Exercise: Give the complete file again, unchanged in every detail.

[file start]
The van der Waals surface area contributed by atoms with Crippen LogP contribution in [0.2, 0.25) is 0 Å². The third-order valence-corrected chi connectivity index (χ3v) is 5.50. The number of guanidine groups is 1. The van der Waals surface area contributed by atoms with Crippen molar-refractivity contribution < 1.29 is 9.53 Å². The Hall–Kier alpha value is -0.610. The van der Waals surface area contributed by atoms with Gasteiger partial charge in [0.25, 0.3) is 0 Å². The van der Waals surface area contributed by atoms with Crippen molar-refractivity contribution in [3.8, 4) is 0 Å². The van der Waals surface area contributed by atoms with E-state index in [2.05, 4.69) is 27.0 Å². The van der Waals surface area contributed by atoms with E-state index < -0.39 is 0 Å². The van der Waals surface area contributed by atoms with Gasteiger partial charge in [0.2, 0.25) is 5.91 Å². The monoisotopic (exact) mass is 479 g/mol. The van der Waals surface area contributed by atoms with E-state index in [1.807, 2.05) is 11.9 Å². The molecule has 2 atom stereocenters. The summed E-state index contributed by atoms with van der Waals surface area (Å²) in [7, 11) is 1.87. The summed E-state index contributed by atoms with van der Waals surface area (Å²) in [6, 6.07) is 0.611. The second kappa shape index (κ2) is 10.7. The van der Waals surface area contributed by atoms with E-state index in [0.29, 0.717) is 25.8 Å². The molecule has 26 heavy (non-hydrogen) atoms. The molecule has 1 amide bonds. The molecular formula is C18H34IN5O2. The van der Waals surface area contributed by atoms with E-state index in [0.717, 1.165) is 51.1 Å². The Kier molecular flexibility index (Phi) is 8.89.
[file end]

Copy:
The van der Waals surface area contributed by atoms with Crippen LogP contribution in [0.2, 0.25) is 0 Å². The third-order valence-corrected chi connectivity index (χ3v) is 5.50. The number of guanidine groups is 1. The van der Waals surface area contributed by atoms with Crippen molar-refractivity contribution < 1.29 is 9.53 Å². The Hall–Kier alpha value is -0.610. The van der Waals surface area contributed by atoms with Gasteiger partial charge in [0.25, 0.3) is 0 Å². The van der Waals surface area contributed by atoms with Crippen molar-refractivity contribution in [3.8, 4) is 0 Å². The van der Waals surface area contributed by atoms with E-state index in [2.05, 4.69) is 27.0 Å². The van der Waals surface area contributed by atoms with E-state index < -0.39 is 0 Å². The van der Waals surface area contributed by atoms with Gasteiger partial charge in [0.2, 0.25) is 5.91 Å². The monoisotopic (exact) mass is 479 g/mol. The van der Waals surface area contributed by atoms with E-state index in [1.807, 2.05) is 11.9 Å². The molecule has 2 atom stereocenters. The summed E-state index contributed by atoms with van der Waals surface area (Å²) in [7, 11) is 1.87. The summed E-state index contributed by atoms with van der Waals surface area (Å²) in [6, 6.07) is 0.611. The second kappa shape index (κ2) is 10.7. The van der Waals surface area contributed by atoms with E-state index in [0.29, 0.717) is 25.8 Å². The molecule has 26 heavy (non-hydrogen) atoms. The molecule has 1 amide bonds. The molecular formula is C18H34IN5O2. The van der Waals surface area contributed by atoms with E-state index in [0.717, 1.165) is 51.1 Å². The Kier molecular flexibility index (Phi) is 8.89.